Well, in some cases it’s because there are only two very large airlines in the domestic market. Australia is a great example – if you don’t fly with the Qantas Group airlines then the only real option is Virgin Australia, and Virgin Australia know this! They literally have hundreds of daily codeshares with airlines such as Qatar Airways (Oneworld Alliance), and Singapore Airlines (Star Alliance). Perrhaps illogically, Qantas also have codeshares with Air New Zealand, another Star Alliance member. It may seem odd, but for the traveler it allows the maximum choice of service, which has to be a good thing.

But is there more to it than just flights?

Codeshares Are Everywhere

Codeshares exist in every market and indeed even stretch beyond airlines to include train services and more recently some coach services, although they are far more niche in nature. In theory, there is no limit to the number of codeshare partners that an airline may have, although keeping track of them all and undertaking all the work required to keep agreements provides some focus to which airlines partner up. And of course, every small airline wants to have a codeshare with a global airline and sometimes that desire isn’t reciprocated by the larger airlines; they can be fussy!

To highlight just how many codeshare partners airlines have, we listed some of the larger airlines and their codeshare partners, with Air France/KLM managing over 40 such relationships which, whilst creating a lot of work, presumably generates significant revenues.

How are the Seats Divided on a Codeshare Flight?

When an operating air carrier decides to allow seats and space to be sold by other, marketing carriers, there are two types of commercial duplications; ‘free sale agreements’ and ‘leased block space’. 

Free Sale Agreement – The operating and marketing carriers continue to sell seats until the flight is fully booked, there are no limitations on how many seats the marketing carrier can sell.

Leased Block Space – The operating carrier allocates a fixed number of seats to the marketing carrier/s.

Airline Loyalty and Codeshares

If you know a regular traveler then they will have a good idea of their status level and points balance with their favorite airline, and in most cases those people treasure that status. In many codeshare situations the operating airline will allow the marketing carrier’s passengers to earn points and will offer them the same access to lounges that they would expect to have when flying with their preferred airline. The ability to earn – and in some cases burn – points is crucial, and airlines recognize this important factor – making sure that the passenger’s points are recorded by the marketing airline as quickly as possible. Seamless services, through check-in, lounge access, priority boarding and seat assignment are the softer elements of codeshare operations, but make all the difference.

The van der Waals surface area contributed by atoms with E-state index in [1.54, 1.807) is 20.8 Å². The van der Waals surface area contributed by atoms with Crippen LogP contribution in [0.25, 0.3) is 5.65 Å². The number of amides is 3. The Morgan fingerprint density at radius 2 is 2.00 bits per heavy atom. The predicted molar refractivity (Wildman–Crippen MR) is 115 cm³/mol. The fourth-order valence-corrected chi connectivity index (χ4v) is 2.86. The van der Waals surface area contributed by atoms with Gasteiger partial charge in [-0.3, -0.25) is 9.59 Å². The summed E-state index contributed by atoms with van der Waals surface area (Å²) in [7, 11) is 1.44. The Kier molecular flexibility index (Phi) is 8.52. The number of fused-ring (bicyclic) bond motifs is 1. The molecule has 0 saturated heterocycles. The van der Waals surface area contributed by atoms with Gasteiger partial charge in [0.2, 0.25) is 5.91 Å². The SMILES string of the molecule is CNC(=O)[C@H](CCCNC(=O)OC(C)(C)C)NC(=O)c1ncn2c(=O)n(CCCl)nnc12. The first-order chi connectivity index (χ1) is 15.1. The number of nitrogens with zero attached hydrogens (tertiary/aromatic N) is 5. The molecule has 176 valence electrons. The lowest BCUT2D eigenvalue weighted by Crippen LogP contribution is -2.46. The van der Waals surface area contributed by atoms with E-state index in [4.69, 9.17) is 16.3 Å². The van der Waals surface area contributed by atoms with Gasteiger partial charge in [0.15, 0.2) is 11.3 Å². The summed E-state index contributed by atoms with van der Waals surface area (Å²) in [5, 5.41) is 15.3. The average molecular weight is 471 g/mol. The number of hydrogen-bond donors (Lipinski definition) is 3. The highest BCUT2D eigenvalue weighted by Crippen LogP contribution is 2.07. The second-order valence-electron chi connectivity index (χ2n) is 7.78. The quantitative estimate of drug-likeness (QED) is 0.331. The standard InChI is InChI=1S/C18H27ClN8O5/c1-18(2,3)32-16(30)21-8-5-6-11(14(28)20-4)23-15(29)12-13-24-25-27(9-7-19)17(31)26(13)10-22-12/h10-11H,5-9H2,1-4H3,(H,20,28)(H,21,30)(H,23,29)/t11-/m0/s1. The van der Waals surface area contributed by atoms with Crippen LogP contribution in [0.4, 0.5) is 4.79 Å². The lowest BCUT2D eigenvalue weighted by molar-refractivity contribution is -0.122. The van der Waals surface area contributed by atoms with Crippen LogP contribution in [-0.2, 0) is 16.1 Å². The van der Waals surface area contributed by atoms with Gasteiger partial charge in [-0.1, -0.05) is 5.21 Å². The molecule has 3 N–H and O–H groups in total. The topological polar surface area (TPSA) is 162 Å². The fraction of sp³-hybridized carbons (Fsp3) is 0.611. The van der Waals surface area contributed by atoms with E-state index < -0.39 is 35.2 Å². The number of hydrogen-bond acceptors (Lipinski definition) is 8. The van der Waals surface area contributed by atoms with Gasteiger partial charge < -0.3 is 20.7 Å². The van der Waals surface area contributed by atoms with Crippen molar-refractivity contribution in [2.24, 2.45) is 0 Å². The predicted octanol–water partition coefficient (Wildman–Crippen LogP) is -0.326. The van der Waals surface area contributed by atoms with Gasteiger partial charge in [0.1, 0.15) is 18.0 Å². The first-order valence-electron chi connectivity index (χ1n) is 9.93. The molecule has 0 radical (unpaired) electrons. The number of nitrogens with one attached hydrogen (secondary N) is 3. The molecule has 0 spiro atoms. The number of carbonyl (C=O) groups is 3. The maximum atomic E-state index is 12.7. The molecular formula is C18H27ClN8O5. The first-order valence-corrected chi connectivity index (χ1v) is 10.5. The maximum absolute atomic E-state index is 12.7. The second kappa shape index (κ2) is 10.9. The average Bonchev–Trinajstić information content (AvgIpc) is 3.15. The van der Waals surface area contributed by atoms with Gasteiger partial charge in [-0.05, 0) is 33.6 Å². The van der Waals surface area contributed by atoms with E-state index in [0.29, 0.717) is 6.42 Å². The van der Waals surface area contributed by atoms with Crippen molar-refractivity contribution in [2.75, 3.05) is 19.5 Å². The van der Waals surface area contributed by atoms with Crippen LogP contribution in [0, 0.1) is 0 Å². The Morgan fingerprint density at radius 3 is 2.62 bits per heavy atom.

The Challenges of Creating Seamless Codeshares

Although codeshares have many benefits, they do come with their own challenges, too.

When codeshares are on sale it’s crucial that the schedules are the same from both the operating and marketing carrier, otherwise passengers could misconnect, at both a reputational cost to the airline and a financial one. Synchronizing those codeshare flights is a constant challenge for airlines, and when the operating airline makes a schedule change, keeping up to date with the changes can be a full-time job for the marketing airlines.

Managing all these codeshares is a complex process that involves multiple data types used in conjunction. Marketing airlines need access to the latest schedule information from the operating airlines to help keep their customers up to date on changes to flight time, equipment type or cancellations. They also need to refer to Minimum Connection Time information to build viable connections and help avoid the risk of costly missed connections.

Additionally, when you consider that the slightest of changes to an industry code can impact the integrity of any related flight information, or introduce the complexity of – for example – navigating daylight saving times in different time zones, the importance of a single source of truth is revealed.